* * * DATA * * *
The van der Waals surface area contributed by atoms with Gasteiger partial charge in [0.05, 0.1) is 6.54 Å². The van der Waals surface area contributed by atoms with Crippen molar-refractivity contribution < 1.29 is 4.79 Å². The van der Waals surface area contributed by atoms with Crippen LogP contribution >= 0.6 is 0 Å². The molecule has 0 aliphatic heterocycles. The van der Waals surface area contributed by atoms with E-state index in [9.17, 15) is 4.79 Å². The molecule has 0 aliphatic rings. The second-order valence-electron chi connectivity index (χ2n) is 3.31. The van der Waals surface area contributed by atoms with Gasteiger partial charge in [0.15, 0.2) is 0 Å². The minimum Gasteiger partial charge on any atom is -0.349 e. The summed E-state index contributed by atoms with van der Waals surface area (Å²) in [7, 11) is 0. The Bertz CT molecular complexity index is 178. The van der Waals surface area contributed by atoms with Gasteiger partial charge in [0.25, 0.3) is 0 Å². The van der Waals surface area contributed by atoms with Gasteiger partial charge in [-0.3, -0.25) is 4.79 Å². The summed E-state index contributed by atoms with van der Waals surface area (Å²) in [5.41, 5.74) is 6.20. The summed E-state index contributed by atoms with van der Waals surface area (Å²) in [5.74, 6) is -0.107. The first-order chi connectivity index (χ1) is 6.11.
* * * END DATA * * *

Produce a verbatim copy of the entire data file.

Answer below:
The van der Waals surface area contributed by atoms with Gasteiger partial charge in [0.05, 0.1) is 6.54 Å². The van der Waals surface area contributed by atoms with Crippen molar-refractivity contribution < 1.29 is 4.79 Å². The van der Waals surface area contributed by atoms with Crippen LogP contribution >= 0.6 is 0 Å². The molecule has 0 aliphatic heterocycles. The van der Waals surface area contributed by atoms with E-state index in [9.17, 15) is 4.79 Å². The molecule has 0 aliphatic rings. The second-order valence-electron chi connectivity index (χ2n) is 3.31. The van der Waals surface area contributed by atoms with Gasteiger partial charge in [0.15, 0.2) is 0 Å². The minimum Gasteiger partial charge on any atom is -0.349 e. The summed E-state index contributed by atoms with van der Waals surface area (Å²) in [7, 11) is 0. The Bertz CT molecular complexity index is 178. The van der Waals surface area contributed by atoms with Gasteiger partial charge in [0.25, 0.3) is 0 Å². The van der Waals surface area contributed by atoms with Gasteiger partial charge in [-0.3, -0.25) is 4.79 Å². The summed E-state index contributed by atoms with van der Waals surface area (Å²) in [5.41, 5.74) is 6.20. The summed E-state index contributed by atoms with van der Waals surface area (Å²) in [5.74, 6) is -0.107. The first-order chi connectivity index (χ1) is 6.11.